Now that we took two steps back, let’s make one forward and clone the repositories once more. Once the repo is there, I run the no-front install again. However, it failed again. I look at the troubleshooting section again and the only thing that is not a mismatch is “random docker error” linked to wrong line-endings. I’m fairly sure I already set these but I do it again and redownload the repository.

Having yet another look, I can see that there is a step about sharing drives with Docker. The feature doesn’t seem to exist but I can share folders, I chose to pick the root of the C drive and to make it available to Docker. I go for it again and fail once more.

  /var/www/Minds/engine/vendor/Minds/Surge does not exist and could not be created.

This message kept appearing and I don’t know why. At that point, I decide to raise an issue on Gitlab. Lucky for me, Gitlab offers suggestions of potentially similar issues as I type my title. There are a few tickets relating to the installation failing. In one of these, there are mentions of issues due to the submodules not pointing at their respective master branches. I stop for a moment, then decide to update my submodule branches to master and try again to install Minds.

It failed once more, same error. Now the only option I can think of without going insane or setting up Minds on another machine is opening a ticket. I do just that.

The next day I went through issues again to see if there is anything related to Windows. Outside of my ticket, I found another. That one suggests that the checkout attributes don’t apply to submodules. This would cause shell scripts to fail during the installation process. From there I decided to clear my repo and to re-clone it by explicitly setting the line break parameter in the command.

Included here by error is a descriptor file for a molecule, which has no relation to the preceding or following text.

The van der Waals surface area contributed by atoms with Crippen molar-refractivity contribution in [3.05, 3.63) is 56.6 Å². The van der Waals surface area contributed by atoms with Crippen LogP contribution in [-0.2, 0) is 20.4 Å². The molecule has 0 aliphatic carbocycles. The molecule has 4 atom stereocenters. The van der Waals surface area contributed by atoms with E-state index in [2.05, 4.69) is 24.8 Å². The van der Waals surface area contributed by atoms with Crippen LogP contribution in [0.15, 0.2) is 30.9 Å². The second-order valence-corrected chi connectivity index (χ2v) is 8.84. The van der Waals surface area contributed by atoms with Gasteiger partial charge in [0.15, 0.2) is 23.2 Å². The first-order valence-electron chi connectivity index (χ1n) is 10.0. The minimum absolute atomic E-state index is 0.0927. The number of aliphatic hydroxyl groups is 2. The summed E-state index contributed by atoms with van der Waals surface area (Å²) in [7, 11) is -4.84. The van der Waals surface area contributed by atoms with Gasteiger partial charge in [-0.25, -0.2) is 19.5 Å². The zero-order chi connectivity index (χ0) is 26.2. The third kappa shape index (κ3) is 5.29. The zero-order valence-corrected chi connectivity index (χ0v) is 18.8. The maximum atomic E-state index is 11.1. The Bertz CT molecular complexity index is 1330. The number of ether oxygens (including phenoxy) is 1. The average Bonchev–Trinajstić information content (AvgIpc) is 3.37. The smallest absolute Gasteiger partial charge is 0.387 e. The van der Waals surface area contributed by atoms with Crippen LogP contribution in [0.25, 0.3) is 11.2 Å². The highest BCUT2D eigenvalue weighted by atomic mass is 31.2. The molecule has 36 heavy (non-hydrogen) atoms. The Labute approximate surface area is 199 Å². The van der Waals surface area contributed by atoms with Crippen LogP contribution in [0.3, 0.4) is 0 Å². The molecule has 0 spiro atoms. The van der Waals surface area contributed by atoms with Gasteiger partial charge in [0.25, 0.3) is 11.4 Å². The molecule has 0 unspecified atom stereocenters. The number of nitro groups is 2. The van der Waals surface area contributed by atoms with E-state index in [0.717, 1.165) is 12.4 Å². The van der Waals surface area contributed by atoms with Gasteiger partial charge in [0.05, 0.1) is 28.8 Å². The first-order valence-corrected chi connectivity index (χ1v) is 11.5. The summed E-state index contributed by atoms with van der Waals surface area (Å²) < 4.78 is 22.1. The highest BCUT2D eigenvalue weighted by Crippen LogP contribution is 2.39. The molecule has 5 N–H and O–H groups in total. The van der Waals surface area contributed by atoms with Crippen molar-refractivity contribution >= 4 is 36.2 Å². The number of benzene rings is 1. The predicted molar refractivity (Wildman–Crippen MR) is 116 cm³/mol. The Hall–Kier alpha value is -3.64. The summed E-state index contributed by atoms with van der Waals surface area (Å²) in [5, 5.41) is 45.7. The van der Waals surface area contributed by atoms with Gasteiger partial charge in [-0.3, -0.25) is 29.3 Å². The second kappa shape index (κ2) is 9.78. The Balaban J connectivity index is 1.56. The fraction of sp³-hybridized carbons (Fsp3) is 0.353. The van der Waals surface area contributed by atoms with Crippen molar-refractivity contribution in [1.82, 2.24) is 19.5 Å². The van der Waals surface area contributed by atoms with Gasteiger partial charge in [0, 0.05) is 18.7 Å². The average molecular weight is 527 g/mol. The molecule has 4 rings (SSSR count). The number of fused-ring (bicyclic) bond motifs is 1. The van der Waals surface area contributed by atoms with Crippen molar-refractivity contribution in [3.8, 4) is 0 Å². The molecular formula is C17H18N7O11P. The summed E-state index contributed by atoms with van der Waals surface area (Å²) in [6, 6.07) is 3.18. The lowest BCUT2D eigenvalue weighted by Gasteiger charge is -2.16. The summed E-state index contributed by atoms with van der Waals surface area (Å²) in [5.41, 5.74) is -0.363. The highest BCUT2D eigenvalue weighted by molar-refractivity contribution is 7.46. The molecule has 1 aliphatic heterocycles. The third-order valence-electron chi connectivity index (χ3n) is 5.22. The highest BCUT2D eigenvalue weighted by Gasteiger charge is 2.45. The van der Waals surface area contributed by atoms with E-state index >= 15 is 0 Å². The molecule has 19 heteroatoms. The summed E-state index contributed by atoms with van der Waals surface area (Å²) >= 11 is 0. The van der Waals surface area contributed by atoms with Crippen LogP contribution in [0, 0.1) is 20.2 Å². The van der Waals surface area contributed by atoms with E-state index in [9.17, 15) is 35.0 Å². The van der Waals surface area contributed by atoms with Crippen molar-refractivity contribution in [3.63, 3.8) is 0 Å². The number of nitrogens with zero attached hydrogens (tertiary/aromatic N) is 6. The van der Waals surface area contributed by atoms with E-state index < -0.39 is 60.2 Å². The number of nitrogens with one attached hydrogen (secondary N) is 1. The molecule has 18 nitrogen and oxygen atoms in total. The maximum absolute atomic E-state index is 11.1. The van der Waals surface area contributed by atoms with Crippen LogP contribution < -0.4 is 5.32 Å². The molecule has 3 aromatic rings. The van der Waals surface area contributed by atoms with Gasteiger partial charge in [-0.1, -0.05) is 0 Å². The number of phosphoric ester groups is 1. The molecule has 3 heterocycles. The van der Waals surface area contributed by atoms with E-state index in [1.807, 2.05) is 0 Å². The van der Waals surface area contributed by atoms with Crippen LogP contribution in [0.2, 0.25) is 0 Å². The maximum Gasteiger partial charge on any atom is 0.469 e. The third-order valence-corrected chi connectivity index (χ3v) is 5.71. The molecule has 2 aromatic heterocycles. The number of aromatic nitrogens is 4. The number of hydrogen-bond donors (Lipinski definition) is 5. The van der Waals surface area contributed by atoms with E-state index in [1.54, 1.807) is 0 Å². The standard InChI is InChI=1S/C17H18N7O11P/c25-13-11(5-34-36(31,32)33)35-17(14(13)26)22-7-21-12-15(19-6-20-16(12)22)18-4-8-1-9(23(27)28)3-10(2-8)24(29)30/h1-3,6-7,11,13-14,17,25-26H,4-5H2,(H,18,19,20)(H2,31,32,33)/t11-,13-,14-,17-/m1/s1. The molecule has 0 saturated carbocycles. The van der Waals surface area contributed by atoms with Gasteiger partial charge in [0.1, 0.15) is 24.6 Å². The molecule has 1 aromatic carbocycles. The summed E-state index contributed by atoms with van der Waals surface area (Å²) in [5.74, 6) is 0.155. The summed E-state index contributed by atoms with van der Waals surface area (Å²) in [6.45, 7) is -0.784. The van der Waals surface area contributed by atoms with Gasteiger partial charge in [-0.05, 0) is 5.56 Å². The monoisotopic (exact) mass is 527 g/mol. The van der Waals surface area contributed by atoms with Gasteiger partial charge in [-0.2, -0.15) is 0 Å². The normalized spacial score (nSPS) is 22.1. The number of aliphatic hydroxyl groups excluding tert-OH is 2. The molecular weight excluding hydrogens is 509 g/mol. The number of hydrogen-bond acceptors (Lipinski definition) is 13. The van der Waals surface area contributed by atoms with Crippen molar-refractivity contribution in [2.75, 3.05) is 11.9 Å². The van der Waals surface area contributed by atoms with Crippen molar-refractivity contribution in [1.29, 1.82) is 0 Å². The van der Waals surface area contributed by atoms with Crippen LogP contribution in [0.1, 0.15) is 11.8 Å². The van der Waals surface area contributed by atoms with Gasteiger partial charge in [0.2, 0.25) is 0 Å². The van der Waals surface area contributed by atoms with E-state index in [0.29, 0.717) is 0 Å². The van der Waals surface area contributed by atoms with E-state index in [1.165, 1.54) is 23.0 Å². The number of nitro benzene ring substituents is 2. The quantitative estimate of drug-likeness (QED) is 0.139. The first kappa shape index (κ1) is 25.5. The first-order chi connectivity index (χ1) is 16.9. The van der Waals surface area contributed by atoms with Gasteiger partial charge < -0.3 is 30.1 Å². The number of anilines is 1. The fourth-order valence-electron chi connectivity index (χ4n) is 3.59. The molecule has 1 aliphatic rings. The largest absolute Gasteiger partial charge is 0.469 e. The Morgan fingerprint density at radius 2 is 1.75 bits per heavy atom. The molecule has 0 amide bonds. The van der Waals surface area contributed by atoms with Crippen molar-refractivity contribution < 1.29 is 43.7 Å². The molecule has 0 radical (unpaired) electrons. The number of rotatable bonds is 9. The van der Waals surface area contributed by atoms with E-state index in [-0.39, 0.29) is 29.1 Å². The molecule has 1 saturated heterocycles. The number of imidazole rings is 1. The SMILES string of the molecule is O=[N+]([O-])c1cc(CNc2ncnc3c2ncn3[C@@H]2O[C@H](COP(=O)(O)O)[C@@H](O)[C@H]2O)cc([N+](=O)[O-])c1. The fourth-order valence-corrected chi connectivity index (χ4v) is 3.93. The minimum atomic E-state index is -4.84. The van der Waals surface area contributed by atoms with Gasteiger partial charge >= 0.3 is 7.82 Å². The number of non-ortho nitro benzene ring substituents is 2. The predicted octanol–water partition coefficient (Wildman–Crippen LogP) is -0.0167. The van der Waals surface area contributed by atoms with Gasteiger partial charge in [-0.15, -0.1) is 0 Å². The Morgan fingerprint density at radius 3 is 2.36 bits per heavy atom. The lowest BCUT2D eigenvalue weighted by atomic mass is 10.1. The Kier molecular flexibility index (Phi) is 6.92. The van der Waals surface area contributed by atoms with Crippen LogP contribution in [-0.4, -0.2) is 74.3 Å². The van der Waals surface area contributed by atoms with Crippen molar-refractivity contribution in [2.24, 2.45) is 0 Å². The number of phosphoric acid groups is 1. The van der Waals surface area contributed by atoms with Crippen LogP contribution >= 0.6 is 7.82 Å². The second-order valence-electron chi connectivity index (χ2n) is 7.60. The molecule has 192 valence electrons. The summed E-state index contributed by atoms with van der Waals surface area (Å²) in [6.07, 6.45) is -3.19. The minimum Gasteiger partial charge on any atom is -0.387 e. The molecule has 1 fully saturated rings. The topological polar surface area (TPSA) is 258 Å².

git clone --recurse-submodules --remote-submodules [email protected]:minds/minds.git --config core.autocrlf=input

Ran the command again and still nothing. Strategy switch, I decide to use Git Bash to run the commands. I go straight for the install. Still no result.

Back at the list of issues, I look for windows installation issues. Nothing open but I find one from last week which was closed. Surprisingly, it didn’t seem to have a fix but a link to another issue. A seemingly different issue with a mention of a Python 2 dependency. This prompted me to delete all my python installs and to reinstall Python 2. As you might expect, this changed nothing, the installation still fails.

From there I do some more searching around Composer and the error message I kept getting. That message could be due to some permission issues. Running PowerShell as an admin and using the sudo command didn’t work. No luck still. Then looking at the error log again, I can see an error about “Minds/Surge” but it’s not in the composer.json. Then I’m realising that the composer lock file might work just like the npm lock file. This would suggest that Composer looks up dependencies in the lock file instead of the JSON one. From there, I edit the composer.lock file and run the installer again. And it works!

Since I chose for the frontend-free installation, I still had to install the frontend separately running “npm i” in the front folder.

A few minutes and some reported vulnerabilities later it seems like I am almost ready to go. Now the last step is to manually serve that frontend. Since I am still in Powershell, I need to open a shell session from there and then serve the files.

# sh
# NODE_OPTIONS=--max_old_space_size=4096 ENGINE_PORT=8080 npm run serve:dev -- --live-reload=false

After a few minutes, I can see my local Minds stack running and can finally help out the community.

Now that it works, I will update my ticket and open a merge request to replicate the fix which opened the door for me. A door I will walk through in order to help to build Minds. Which I am starting right away by opening a merge request to push the installation fix I wrote.

Hopefully, this will be the first of many more contributions. Thank you for reading and hopefully will take inspiration to setup the Minds stack for yourself.